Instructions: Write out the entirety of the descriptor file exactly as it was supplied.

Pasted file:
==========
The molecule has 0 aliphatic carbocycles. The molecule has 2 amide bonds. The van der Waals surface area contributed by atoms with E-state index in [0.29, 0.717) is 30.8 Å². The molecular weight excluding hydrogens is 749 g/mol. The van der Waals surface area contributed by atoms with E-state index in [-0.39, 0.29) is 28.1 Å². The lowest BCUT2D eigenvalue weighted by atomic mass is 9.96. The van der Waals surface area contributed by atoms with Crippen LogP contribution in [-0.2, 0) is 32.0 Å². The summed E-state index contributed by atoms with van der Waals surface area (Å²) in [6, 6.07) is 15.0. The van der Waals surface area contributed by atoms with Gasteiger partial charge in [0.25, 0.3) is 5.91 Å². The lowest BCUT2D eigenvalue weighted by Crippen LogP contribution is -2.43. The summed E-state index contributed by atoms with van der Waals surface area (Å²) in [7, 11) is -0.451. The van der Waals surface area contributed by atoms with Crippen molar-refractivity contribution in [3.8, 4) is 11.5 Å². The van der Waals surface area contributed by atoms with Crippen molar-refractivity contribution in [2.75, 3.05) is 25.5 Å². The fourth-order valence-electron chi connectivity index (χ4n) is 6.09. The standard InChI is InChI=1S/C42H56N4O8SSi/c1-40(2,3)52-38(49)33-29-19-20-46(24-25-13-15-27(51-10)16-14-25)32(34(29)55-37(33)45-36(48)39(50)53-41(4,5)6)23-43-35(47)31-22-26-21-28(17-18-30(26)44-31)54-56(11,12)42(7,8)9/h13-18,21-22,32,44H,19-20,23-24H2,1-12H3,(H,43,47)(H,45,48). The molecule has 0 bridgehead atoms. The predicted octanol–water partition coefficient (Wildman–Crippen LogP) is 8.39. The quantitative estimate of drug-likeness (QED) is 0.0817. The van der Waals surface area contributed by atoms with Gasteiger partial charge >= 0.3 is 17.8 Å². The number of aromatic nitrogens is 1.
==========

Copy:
The molecule has 0 aliphatic carbocycles. The molecule has 2 amide bonds. The van der Waals surface area contributed by atoms with E-state index in [0.29, 0.717) is 30.8 Å². The molecular weight excluding hydrogens is 749 g/mol. The van der Waals surface area contributed by atoms with E-state index in [-0.39, 0.29) is 28.1 Å². The lowest BCUT2D eigenvalue weighted by atomic mass is 9.96. The van der Waals surface area contributed by atoms with Crippen LogP contribution in [-0.2, 0) is 32.0 Å². The summed E-state index contributed by atoms with van der Waals surface area (Å²) in [6, 6.07) is 15.0. The van der Waals surface area contributed by atoms with Gasteiger partial charge in [0.25, 0.3) is 5.91 Å². The lowest BCUT2D eigenvalue weighted by Crippen LogP contribution is -2.43. The summed E-state index contributed by atoms with van der Waals surface area (Å²) in [7, 11) is -0.451. The van der Waals surface area contributed by atoms with Crippen molar-refractivity contribution in [3.8, 4) is 11.5 Å². The van der Waals surface area contributed by atoms with Crippen molar-refractivity contribution in [2.75, 3.05) is 25.5 Å². The fourth-order valence-electron chi connectivity index (χ4n) is 6.09. The standard InChI is InChI=1S/C42H56N4O8SSi/c1-40(2,3)52-38(49)33-29-19-20-46(24-25-13-15-27(51-10)16-14-25)32(34(29)55-37(33)45-36(48)39(50)53-41(4,5)6)23-43-35(47)31-22-26-21-28(17-18-30(26)44-31)54-56(11,12)42(7,8)9/h13-18,21-22,32,44H,19-20,23-24H2,1-12H3,(H,43,47)(H,45,48). The molecule has 0 bridgehead atoms. The predicted octanol–water partition coefficient (Wildman–Crippen LogP) is 8.39. The quantitative estimate of drug-likeness (QED) is 0.0817. The van der Waals surface area contributed by atoms with Gasteiger partial charge >= 0.3 is 17.8 Å². The number of aromatic nitrogens is 1.